Monday, November 19, 2007


I have been working hard keeping up with my workload at Lane Community College. My workload is simple, but not easy. Read and respond to essays. Read and help students dig deeply into books. It's been rewarding this quarter. My students have written perceptively and intelligently, sometimes even spiritually, about the books we've read. Most of them have written honest, sometimes nakedly honest, essays about questions that rise out of these books and how they work out these questions in their own lives.

It's the blessing and the curse of teaching writing. The blessing is being a part of students arriving at deep knowledge of the world and, more important, discovering deeper levels of self-knowledge. Many make new sense out of their experiences and work out new insights about themselves and what has happened in their lives.

It's really too strong of a word to say curse. It sounded right when I wrote it, but it's not a curse. It's a weight. This is heavy work I do. That's a fact. I become privy to a wide variety of losses, abuses, crimes, heartbreaks, disappointments, and other things that my students have suffered or commited.

As weight, it starts to weigh on me. I suffer fatigue.

It's a fatigue I know well. As I grow older, it weighs on me more. I have grown more sensitive to the difficulties I read about in my students' papers and I seem to take more of it in each year.

Oddly, a consequence of this weight is that my class sessions are lighter. The more my students write and they more they know that I know and the more I encourage them that they are writing more honestly, more cogently, more expressively, more thoughtfully, the more trust between us grows and this trust spills over into the classroom.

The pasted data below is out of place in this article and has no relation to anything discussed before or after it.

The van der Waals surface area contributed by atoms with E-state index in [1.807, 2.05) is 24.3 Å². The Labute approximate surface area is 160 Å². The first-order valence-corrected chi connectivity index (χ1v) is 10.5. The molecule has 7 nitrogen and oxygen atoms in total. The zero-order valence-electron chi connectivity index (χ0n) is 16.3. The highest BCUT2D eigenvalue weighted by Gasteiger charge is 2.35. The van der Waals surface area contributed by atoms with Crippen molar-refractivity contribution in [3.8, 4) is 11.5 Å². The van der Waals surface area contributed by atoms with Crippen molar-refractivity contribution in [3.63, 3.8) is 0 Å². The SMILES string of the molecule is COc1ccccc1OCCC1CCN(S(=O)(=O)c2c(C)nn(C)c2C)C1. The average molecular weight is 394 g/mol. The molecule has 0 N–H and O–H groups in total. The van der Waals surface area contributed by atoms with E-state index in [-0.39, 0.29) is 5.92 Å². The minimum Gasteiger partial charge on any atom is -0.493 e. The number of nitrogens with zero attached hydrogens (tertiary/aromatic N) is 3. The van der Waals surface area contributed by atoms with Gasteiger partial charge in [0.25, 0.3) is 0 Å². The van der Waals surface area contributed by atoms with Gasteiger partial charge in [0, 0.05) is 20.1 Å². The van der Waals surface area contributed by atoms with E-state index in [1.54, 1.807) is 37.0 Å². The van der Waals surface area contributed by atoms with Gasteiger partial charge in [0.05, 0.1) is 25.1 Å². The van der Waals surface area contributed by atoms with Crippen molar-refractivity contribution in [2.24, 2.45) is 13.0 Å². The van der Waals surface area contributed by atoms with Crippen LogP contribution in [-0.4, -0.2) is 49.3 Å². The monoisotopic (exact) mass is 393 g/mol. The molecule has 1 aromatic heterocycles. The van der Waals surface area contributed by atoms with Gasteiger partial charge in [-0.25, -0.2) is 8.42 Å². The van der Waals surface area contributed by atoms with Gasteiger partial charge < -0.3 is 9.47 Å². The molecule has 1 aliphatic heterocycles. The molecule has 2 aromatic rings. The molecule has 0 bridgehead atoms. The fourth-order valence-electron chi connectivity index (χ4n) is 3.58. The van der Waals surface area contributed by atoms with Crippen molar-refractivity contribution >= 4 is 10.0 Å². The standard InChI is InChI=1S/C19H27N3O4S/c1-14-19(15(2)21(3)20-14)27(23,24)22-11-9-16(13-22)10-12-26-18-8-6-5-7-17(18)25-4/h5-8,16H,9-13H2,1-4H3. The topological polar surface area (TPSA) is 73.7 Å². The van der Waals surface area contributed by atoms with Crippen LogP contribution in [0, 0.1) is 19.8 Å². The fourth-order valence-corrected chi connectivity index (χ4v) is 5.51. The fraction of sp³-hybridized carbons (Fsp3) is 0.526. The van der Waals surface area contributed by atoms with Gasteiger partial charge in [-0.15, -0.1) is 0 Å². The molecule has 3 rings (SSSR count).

We joke with each other. We laugh a lot. We discuss serious ethical, emotional, intellectual, and philosophical subject matter, but in our shared trust, laughter is always just a wise crack or a quick story away.

I don't think it's unusual to be fatigued by what I love. At one level, it's my love that engenders the fatigue because I pour myself into my work and I give my students all the energy and attention I can muster.

But, it's tiring, and while my work and my service to my students doesn't suffer from my fatigue, my writing has suffered.

I've had many ideas about things I'd like to be writing about on this blog and I've imagined pictures I've wanted to be taking.

But, I have to draw the line somewhere. I can't let my work suffer, so my blog has.

So I thought I'd write a post about why I haven't been posting much writing.


ThomG said...

Great insight. I was an English / Journalism major in college and I knew the amount of physical, intellectual and emotional effort I put into my writing, but it never occurred to me that my professors were making that same contribution, to each and every student. There must be great satisfaction in knowing that you are helping to shape young minds into useful contributors to society. Thank you.

Student of Life said...

Better the blog than the work, my invisible internet friend. I can relate entirely to what you're saying, although my perspective comes from a different profession. As 1 year turned into 14, the weight of the news I was presenting to my audience became a lot to shoulder every day. Stories that didn't make me flinch a decade before made me want to curl up and cry.

My blog is also suffering as of late, but it's not because of my work (since I don't work anymore). I don't know what it is. If I figure out a fix, I'll share it.

Inland Empire Girl said...

I understand about getting older and the fatigue. I have been pleased with how I have paced myself this semester and tried to to get worn down. So far, so good.
I think I also made it through the November fog this year.

MGM said...

I can't help drawing parallels often between your descriptions of teaching writing and my own experiences as a psychotherapist.

I feel fatigued, too. Sometimes I can pin it on my work. Most of the time I spread the blame between my work and my mission to invest intently and purposefully in my young children's lives. Sometimes I blame the parenting part on simply being an "old mom." Whatever it is, my intensity towards it all is both rewarding and exhausting. Often the exhaustion comes of squeezing all I can out of my life and the lives of those I have the opportunity to touch.